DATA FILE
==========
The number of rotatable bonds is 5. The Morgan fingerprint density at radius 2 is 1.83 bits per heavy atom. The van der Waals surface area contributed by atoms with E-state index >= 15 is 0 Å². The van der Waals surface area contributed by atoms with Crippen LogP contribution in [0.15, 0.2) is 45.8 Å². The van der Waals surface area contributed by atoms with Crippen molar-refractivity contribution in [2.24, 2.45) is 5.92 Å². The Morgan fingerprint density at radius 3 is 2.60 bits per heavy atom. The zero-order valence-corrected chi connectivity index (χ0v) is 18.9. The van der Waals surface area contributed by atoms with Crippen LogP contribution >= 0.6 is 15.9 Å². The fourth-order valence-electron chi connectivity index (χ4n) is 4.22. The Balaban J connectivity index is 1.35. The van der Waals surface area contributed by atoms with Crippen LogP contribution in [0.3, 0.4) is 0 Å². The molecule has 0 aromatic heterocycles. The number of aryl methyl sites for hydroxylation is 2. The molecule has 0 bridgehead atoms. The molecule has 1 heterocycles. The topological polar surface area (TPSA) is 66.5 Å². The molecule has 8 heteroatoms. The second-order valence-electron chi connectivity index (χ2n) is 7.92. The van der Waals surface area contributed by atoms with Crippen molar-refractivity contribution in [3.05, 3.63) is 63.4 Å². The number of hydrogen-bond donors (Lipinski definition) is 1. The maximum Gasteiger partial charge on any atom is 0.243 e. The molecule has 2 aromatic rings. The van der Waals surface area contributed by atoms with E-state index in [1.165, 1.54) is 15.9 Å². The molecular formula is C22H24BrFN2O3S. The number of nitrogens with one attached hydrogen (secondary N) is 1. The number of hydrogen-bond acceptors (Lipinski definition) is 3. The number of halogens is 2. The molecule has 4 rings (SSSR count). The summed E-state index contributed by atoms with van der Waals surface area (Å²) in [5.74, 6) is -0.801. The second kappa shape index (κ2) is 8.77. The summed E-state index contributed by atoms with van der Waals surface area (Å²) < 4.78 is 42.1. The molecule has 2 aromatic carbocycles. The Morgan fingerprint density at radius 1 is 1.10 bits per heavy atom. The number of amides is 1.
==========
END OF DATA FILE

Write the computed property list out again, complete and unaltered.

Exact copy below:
The number of rotatable bonds is 5. The Morgan fingerprint density at radius 2 is 1.83 bits per heavy atom. The van der Waals surface area contributed by atoms with E-state index >= 15 is 0 Å². The van der Waals surface area contributed by atoms with Crippen LogP contribution in [0.15, 0.2) is 45.8 Å². The van der Waals surface area contributed by atoms with Crippen molar-refractivity contribution in [2.24, 2.45) is 5.92 Å². The Morgan fingerprint density at radius 3 is 2.60 bits per heavy atom. The zero-order valence-corrected chi connectivity index (χ0v) is 18.9. The van der Waals surface area contributed by atoms with Crippen LogP contribution >= 0.6 is 15.9 Å². The fourth-order valence-electron chi connectivity index (χ4n) is 4.22. The Balaban J connectivity index is 1.35. The van der Waals surface area contributed by atoms with Crippen LogP contribution in [0.3, 0.4) is 0 Å². The molecule has 0 aromatic heterocycles. The number of aryl methyl sites for hydroxylation is 2. The molecule has 0 bridgehead atoms. The molecule has 1 heterocycles. The topological polar surface area (TPSA) is 66.5 Å². The molecule has 8 heteroatoms. The second-order valence-electron chi connectivity index (χ2n) is 7.92. The van der Waals surface area contributed by atoms with Crippen molar-refractivity contribution in [3.05, 3.63) is 63.4 Å². The number of hydrogen-bond donors (Lipinski definition) is 1. The maximum Gasteiger partial charge on any atom is 0.243 e. The molecule has 2 aromatic rings. The van der Waals surface area contributed by atoms with E-state index in [1.165, 1.54) is 15.9 Å². The molecular formula is C22H24BrFN2O3S. The number of nitrogens with one attached hydrogen (secondary N) is 1. The number of hydrogen-bond acceptors (Lipinski definition) is 3. The number of halogens is 2. The molecule has 4 rings (SSSR count). The summed E-state index contributed by atoms with van der Waals surface area (Å²) in [5.74, 6) is -0.801. The second kappa shape index (κ2) is 8.77. The summed E-state index contributed by atoms with van der Waals surface area (Å²) < 4.78 is 42.1. The molecule has 2 aromatic carbocycles. The Morgan fingerprint density at radius 1 is 1.10 bits per heavy atom. The number of amides is 1.